I spent last weekend with 700+ bloggers, sponsors, presenters and online creatives at the 2015 ProBlogger conference.
And it was wonderful!
I learnt a lot from the sessions when I attended my first one last year. This year, I found that I learnt as much from the mentoring (chatting), workshopping (partying) and networking (dancing) as I did from the sessions.
The to-do list is out of control. It’s actually quite scary.
So I’m not looking at it. I’m home. I’m away from the #FISTPUMP #HIGHFIVE #CRAZYSUPERACHIEVING atmosphere of ProBlogger, and now I’m going to live life and reassess the list next month with what I hope will be a more realistic mindset.
In the meantime, here are the key lessons from this year’s event, and the one thing on my to-do list that just couldn’t wait.
1. Know your WHY.
This is the first thing we all heard from Darren Rowse (Mr ProBlogger himself). Know WHY you’re blogging. Don’t get distracted by what others are doing, or by what you think your readers want because of that one question they asked that one time. Don’t let your WHY get out of focus.
This was reiterated by most speakers throughout the conference. Jadah Sellner (Simple Green Smoothies) admitted that when she started the blog, she knew her WHY and her WHAT, but wasn’t sure of the HOW.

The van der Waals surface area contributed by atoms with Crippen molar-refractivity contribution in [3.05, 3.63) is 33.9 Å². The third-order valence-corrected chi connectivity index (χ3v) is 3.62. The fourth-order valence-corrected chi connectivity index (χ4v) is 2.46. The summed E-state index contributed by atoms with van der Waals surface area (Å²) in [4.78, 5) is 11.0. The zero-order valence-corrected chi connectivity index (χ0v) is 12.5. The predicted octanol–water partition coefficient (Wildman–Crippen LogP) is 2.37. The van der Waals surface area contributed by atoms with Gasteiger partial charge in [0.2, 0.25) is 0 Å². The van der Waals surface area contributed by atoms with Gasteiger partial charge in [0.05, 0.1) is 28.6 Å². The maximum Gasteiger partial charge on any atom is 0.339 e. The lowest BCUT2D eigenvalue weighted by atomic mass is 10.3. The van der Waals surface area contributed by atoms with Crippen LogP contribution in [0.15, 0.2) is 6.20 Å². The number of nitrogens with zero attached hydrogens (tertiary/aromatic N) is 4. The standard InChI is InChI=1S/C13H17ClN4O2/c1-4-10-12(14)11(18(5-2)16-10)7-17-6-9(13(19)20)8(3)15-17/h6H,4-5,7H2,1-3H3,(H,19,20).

And Nicole Avery (Planning With Kids) gave me some last-minute wisdom in a casual chat when the whole event was finished.
2. Use your time well.
Sounds like a no-brainer? It is. But putting it into practice is less no-brainerish. (So, apparently, is my ability to use the English language without mangling it.)
So here come the useful tips from Darren: Analyse how you spend your time. If you dare, actually download an app that calculates how much time you spend on social media. Make a schedule. Set timers so that you stick to it. And make appointments with yourself for the things that are important for you.
Batch similar tasks together. If you sit down to write a blog post, write ten. Then source all of the required images. Then schedule all of the social media.
Never sit down at the computer without an idea, watching the cursor blink. The blank screen will mock you. Create routines, and stick to them.
3. Stick to one idea per blog post.
From the routines and logistics to the content and ideas. This tip is important for reader engagement, and once again, it was reiterated by many of the speakers.
Kate Toon (Kate Toon Copywriter) mentioned the importance of this one for your Search Engine Optimisation (SEO). If you stick to one focus per post, you can identify the important keyword. Then that keyword needs to appear in the post title, meta description, tag and the first 100 words of the post.